Five on Sunday

1. Today was the most beautiful day. It must have been close to 80 degrees. We went to a lovely church service with fabulous music: bell ringers, choirs, a brass quartet and organ. The sermon was thoughtful and thought provoking. Chris made a lovely dinner and we ate on the screen porch. Between al fresco dining and the first Red Sox game…Spring is officially here.

2. Does anyone know how to get your puppy to actually go to the door or tell you when they need to out? We thought we had the potty training down but there seems to be some regression.

3. More deadlines coming up quickly. To do this week:

  • VCFA forum assignment
  • VCFA revisions
  • Complete VCFA paper
  • New sketches for Roar! dummy and work on Jacob Jones revisions for agent packet.

4. Reading: The Reliable Wife by Robert Goolrick fabulous prose. Lyrical and riveting.

5. Weekly training totals 3/29-4/4:
Running- 7.25 miles
Swimming-1000 yards
Biking- 47.35 miles

Weeks until the Tri for the Casco Bay Y- 7
If you’d like to donate to my "Mighty Mama’s" triathlon team please donate online!

What does a super mom look like?

On May 1st, I posted this to do list. 

  • Final 36" x 36" drawing for college drawing class due Wednesday on "The mythology of epiphanies."
  • Submit application packets for Falmouth and Brunswick art teacher positions.
  • Work on VCFA personal and critical essays for submission next Friday.
  • Final paper and project due for Color Theory, May 11.
  • Revise picture book for agent.
  • Re-read, novel taking notes.

Today it looks like this:

  • Final 36" x 36" drawing for college drawing class due Wednesday on "The mythology of epiphanies."
  • Submit application packets for Falmouth and Brunswick art teacher positions.
  • Work on VCFA personal and critical essays for submission next Friday.
  • Final paper and project due for Color Theory, May 11.
  • Revise picture book for agent.
  • Re-read novel, taking notes for revision.
  • Study for Praxis Art Educator Test

I’m feeling very accomplished and very creative. I can’t tell you how much time I’ve reclaimed without the responsibility of the conference. Looking back, I’m starting to wonder. How did I do all that? How did I direct a conference, freelance, do my creative work, take two college classes, do laundry and keep the kitchen clean (and that’s about all for house cleaning), and otherwise take care of my family duties (often with my husband away). I must say, I’m feeling a little like a super Mom!

Alright, maybe not. Maybe more like this:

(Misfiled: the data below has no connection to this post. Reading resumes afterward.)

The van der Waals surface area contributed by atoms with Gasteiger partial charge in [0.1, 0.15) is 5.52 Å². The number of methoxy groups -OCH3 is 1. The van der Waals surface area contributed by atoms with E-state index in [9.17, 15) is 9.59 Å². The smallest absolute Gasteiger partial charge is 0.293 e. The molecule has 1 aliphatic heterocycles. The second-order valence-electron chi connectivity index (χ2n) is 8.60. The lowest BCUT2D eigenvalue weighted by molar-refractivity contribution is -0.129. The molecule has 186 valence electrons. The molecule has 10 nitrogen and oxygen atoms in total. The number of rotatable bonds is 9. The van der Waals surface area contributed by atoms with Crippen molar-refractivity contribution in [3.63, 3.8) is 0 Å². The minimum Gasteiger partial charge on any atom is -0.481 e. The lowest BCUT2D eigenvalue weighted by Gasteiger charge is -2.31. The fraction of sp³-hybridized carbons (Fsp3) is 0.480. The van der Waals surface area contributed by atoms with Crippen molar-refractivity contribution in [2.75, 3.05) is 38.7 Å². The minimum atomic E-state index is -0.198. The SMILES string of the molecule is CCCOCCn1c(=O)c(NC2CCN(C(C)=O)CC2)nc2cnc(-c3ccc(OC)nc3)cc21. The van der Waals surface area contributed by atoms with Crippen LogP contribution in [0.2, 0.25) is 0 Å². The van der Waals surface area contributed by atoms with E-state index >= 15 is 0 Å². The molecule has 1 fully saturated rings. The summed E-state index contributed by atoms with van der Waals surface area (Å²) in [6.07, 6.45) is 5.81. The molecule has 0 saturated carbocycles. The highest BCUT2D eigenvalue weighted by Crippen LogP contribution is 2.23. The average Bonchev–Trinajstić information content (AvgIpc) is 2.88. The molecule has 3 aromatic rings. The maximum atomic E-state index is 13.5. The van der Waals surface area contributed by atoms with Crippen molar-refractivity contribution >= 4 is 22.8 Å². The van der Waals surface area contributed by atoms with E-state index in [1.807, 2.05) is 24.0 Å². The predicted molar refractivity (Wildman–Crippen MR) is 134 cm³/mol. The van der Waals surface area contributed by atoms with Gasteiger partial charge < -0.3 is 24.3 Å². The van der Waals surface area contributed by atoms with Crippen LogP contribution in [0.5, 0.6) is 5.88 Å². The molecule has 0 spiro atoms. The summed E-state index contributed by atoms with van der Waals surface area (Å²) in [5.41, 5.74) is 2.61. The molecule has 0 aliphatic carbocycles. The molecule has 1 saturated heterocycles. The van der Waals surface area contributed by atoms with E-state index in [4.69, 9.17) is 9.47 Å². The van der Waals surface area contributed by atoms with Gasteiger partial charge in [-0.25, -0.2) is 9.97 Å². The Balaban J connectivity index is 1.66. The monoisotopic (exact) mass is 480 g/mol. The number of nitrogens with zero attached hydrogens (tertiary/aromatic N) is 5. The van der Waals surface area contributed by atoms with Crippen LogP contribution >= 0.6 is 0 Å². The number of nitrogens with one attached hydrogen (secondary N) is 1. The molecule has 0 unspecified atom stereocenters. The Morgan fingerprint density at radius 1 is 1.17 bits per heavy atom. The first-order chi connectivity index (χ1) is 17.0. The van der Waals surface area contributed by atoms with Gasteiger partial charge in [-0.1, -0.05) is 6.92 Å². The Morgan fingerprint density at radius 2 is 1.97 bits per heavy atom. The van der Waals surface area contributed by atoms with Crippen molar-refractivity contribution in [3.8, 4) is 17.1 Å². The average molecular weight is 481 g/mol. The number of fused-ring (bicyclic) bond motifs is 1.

Or this:

You choose.

No emails

For the last 12 months I have had a plethora of emails. Every time I sat down to the computer there would be at least 30 emails and this would be true about three times a day. Yesterday 10. Today 6. I am not complaining. I am rejoicing. The conference is done and it far exceeded my expectations. Our keynote speakers, Cindy Lord and Floyd Cooper were absolutely amazing.

Cindy gave us a practical and touching keynote about the work that is necessary to create honest writing. It is this kind of writing, she explained, that will allow your readers to connect to the story in an authentic way. Cindy is a personal friend but we have not been in close proximity for a while. Never the less, her speech seemed like a conversation that discussed all the challenges I currently face in my writing. It was as if the other 400 people in the room melted away and we were sitting together having tea and cake. Truly, this is the mark of an excellent speaker.

Floyd was charming, funny and informative. HIs positive and laid back style was accessible to everyone in the room (artist or writer). He told us about his experiences in the industry over the last 20 years, and the challenges facing illustrators willing to take on characters from diverse cultures. He shared his subtractive method with ease and aplomb. (Which anyone can do. Ha.) 

Our faculty was generally knowledgeable, prepared, and accessible. I actually got to attend three workshops over the weekend and all of them were excellent. 

Of course it is the conference within the conference that takes my breath away: seeing old friends, making new connections, learning from peers.

Thanks to everyone who made this conference a reality. I delegated quite a bit this year as I was directing from afar. Everyone kept the juggling balls in the air and put on a super show.

Now I’m free to do my creative work, and that’s what it is really all about. To do:

  • Final 36" x 36" drawing for college drawing class due Wednesday on "The mythology of epiphanies."
  • Submit application packets for Falmouth and Brunswick art teacher positions.
  • Work on VCFA personal and critical essays for submission next Friday.
  • Final paper and project due for Color Theory, May 11.
  • Revise picture book for agent.
  • Re-read novel taking notes.

At least I don’t have as many emails. 

Monday Thoughts

Sometimes when I think I have nothing to say, I actually have so much to say that I don’t know where to start.